Arts & Entertainment

Spring time with the English

 | May 4, 2011


It’s the quiet season at Sun Peaks. The tourists have gone home, and locals have hung up their skis and boards. Anticipation for hiking and mountain biking is running at a low hum with the summer season opener still a while away. What to do in the meantime? The low season is the perfect time to catch a few great flicks, either in the theatres or at home on your couch. Rave Reviews has sussed out a few new movies to help you while away a few spring hours: Jane Eyre and Made in Dagenham.

Over the last few years, I’ve been on a mission to get more familiar with classic literature. It started with the 2004 release of Mira Nair’s version of Vanity Fair, starring Reese Witherspoon. Nair’s eye for aesthetics and her pointed direction of the story made my jaw drop and as soon as the credits rolled I was out looking for a copy of the book. The recent adaptation of Jane Eyre, starring Michael Fassbender (Inglourious Basterds, 300) and Mia Wasikowska (Alice in Wonderland), has whet my appetite for the Brontë sisters. The story of Jane and Mr. Rochester is a classic, brooding love story, but director Cary Fukunaga brings so much more to this latest film version. The shadowy cinematography, and the gorgeous locations (near Derbyshire in England) lend to some of the darker themes of the story. But perhaps even more appealing is Fukunaga’s focus on Jane’s development, as she blossoms from an impetuous young girl into a sharp-minded and independent woman. The film, full of heartbreak and redemption, is guaranteed to satisfy any craving you may have for a period piece.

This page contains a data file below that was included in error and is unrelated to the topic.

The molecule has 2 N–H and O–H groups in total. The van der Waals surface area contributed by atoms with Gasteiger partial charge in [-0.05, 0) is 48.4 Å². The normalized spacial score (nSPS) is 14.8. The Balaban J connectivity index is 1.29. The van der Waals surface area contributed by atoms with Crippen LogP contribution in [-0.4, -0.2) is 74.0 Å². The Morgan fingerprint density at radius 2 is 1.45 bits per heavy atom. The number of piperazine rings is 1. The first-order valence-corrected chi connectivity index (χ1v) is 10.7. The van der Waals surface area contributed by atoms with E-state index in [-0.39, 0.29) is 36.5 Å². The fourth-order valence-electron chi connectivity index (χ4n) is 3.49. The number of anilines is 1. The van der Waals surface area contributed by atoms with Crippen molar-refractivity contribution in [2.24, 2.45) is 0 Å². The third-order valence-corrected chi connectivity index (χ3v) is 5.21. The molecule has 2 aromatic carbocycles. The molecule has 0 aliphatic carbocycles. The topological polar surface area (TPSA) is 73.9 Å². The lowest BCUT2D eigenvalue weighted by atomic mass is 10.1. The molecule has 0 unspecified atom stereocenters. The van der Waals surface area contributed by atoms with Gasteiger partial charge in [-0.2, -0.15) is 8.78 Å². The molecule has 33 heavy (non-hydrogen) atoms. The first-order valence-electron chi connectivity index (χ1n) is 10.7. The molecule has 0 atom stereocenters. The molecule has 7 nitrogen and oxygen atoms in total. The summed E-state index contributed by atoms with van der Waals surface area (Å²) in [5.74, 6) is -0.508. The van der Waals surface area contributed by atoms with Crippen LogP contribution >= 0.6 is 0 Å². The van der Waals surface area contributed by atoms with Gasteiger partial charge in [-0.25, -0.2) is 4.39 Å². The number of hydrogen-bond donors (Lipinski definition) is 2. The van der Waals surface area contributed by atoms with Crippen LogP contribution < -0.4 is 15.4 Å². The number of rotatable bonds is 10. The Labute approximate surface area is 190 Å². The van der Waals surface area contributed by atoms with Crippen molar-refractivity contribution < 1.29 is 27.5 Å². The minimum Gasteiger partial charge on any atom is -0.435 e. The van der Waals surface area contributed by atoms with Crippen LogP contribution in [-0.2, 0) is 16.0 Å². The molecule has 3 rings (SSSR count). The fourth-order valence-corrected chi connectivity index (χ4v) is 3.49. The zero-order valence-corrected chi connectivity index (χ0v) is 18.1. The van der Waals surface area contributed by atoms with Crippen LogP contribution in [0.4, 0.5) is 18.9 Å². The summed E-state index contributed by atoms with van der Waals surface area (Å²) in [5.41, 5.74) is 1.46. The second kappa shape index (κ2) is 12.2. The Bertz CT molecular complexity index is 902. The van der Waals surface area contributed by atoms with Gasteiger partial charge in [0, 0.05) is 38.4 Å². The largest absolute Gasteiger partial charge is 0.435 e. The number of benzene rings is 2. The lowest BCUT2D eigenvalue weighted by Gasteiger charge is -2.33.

If you’re looking for something a little feistier, pick up a copy of Made in Dagenham. Based on the true story of the Ford strike of the 1960s in England, the film tells the tale of the women who led the strike and brought about the first pay equity legislation in England. Sally Hawkins (Happy Go Lucky) stars as Rita O’Grady, the unlikely leader of the Ford machinists. Hawkins is perfect in the role, going from unassuming mother and wife to spitfire unionist in the blink of an eye. One of the best things about Made in Dagenham is that director Nigel Cole was careful not to romanticize the strike or the culture in which these women were living. In the short span of the film, Cole gets across the drama and heartache that these women faced in their day-to-day lives while they were fighting for equal rights. This is a great movie to watch with your teenagers, especially considering the current democratic climate in the run-up to the May 2 election!

While waiting for May flowers, pass the time with a few English roses and enjoy the peace and quiet of the shoulder season.

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